It doesn't need to be connected to anything; we're just going to use its numerous sliders to build a control panel. The CustomTool is one of my favorite Fusion nodes. We'll explore its power more fully below, but for now we're only interested in the sliders it provides. The Controls tab has four Point controls, eight sliders, and four LUTs, none of which do anything on their own.

If ever you need to find the name of a particular control, it shows up in the lower-left corner status bar when you mouse over the control's label: Now the speed can be adjusted by moving the CustomTool's slider.

Remember that since the speed is in the denominator of our expression that higher values cause the car to go slower, which isn't ideal.

When you're done with this lesson, give some thought about how you might make the Speed control more intuitive.

Blackmagic Fusion

Be careful not to set the slider to 0, or Fusion may crash Fusion 8 seems to have fixed that problem, but Fusion 7. If you want to change the label of the control so you remember what it's doing, go to the Config tab of the CustomTool.

You can also hide all of the controls you aren't using in order to keep your panel clean and easy to read. The street is our baseline element.


The motion of all the other set pieces will be relative to that one. The next-closest piece of scenery is the tree. Set an expression on treeXF's Center just like you did on the street's. This time, instead of setting its speed explicitly, we're going to connect it to the street's Center, then give it a multiplier to slow it down even further. You need to tell it which of the two numbers it's supposed to read.

The correct expression is: Point streetXF. X tells the Point function that you want the X coordinate value from the Center control. Once that's done, the tree and the street both move at the same rate. Since the tree is further away, though, we want it to move slower.

That's as simple as providing a multiplier: Point streetXF. For easier control, we can remove that multiplier out to the CustomTool as well, as shown to the left. Put a similar expression on each of the remaining scenery elements: the hills, mountains, and clouds.

It's up to you whether you want to make each layer independent of the others by connecting them all directly to the street or to cascade them. There are advantages and disadvantages to each method. I'll let you figure out what they are through experimentation.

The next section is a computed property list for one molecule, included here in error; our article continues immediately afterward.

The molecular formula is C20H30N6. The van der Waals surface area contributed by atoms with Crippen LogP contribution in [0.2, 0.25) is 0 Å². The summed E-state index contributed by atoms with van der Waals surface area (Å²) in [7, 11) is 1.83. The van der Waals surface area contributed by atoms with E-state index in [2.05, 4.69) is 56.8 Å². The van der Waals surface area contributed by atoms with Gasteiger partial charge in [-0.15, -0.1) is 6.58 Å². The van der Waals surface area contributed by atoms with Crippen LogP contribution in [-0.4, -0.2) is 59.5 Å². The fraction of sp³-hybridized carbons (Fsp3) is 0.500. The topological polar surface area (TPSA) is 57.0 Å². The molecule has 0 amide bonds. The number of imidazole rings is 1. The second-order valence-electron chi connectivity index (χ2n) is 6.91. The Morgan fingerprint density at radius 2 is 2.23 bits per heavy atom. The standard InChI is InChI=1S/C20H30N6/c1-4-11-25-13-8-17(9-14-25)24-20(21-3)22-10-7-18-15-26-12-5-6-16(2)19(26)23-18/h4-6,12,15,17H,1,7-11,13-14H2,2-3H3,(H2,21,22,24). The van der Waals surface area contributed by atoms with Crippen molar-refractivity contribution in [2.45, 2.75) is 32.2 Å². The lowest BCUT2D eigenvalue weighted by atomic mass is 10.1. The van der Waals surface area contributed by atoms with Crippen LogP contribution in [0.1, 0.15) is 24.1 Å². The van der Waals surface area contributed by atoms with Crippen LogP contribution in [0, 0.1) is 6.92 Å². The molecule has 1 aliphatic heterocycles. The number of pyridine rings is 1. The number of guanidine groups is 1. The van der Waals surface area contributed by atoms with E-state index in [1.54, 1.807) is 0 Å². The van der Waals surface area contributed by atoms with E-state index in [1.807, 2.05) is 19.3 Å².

The last task we need to perform in this lesson is to rotate the tires. We want to again link the tire rotation to the street animation.

This time, though, we need a very specific formula based on the tires' diameter and the street's speed. In one complete rotation of the tire, it will travel a distance equal to its own circumference. Therefore, we need to relate the distance traveled by the car that is, the speed of the street to the tire's circumference in order to find out how long it takes to perform a complete rotation.

The simplest way to find the diameter of the wheel is to bracket it with a Rectangle tool and simply note the width. Although the wheel is circular and therefore radially symmetrical, the width and height measures are different because Fusion tools express their dimensions as a percentage of the screen, not as real units. You could calculate the circumference yourself and make a note of it, but I'm going to just let Fusion do it.

That does mean I'll have to keep the Rectangle in the comp, though. Invert Animation Curve , a script that swaps time and value of an animation spline. An improved Python implementation of the Bake Animation script, that processes multiple properties at the same time.

Un-Modify , a tool script to remove modifiers from a stack without killing the whole animation. A suite of scripts to exchange shots between Fusion and Syntheyes.

Getting Started With Fusion 8

More scripts and script-related snippets can be found on Vfxpedia, by the way. Macros ExponentialGlow , a glow with a nice photorealistic falloff.

Image Mixer to help with applying scanned grain from gray cards. A Color Picker that can be placed on top of an image to serve as a persistent color readout which has since been improved by Gregory Chalenko.

SoftClip , a macro to gently compress overbright values below 1. SigmoidalContrast creates an S-shaped contrast curve.

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SpillMerge , an advanced keying solution for smoke or reflections. A Smoothcam-inspired Fuse to automatically stabilize or smooth a shaky camera move.Re-doing keys in Fusion always gave outstanding results for me. The textbook caters to the needs of compositors and visual effects artists. And if you enjoy Fusion's caching capability: same thing. Let's play with some trigonometry! There are references to other chapters that have been written but are not currently published. In one complete rotation of the tire, it will travel a distance equal to its own circumference.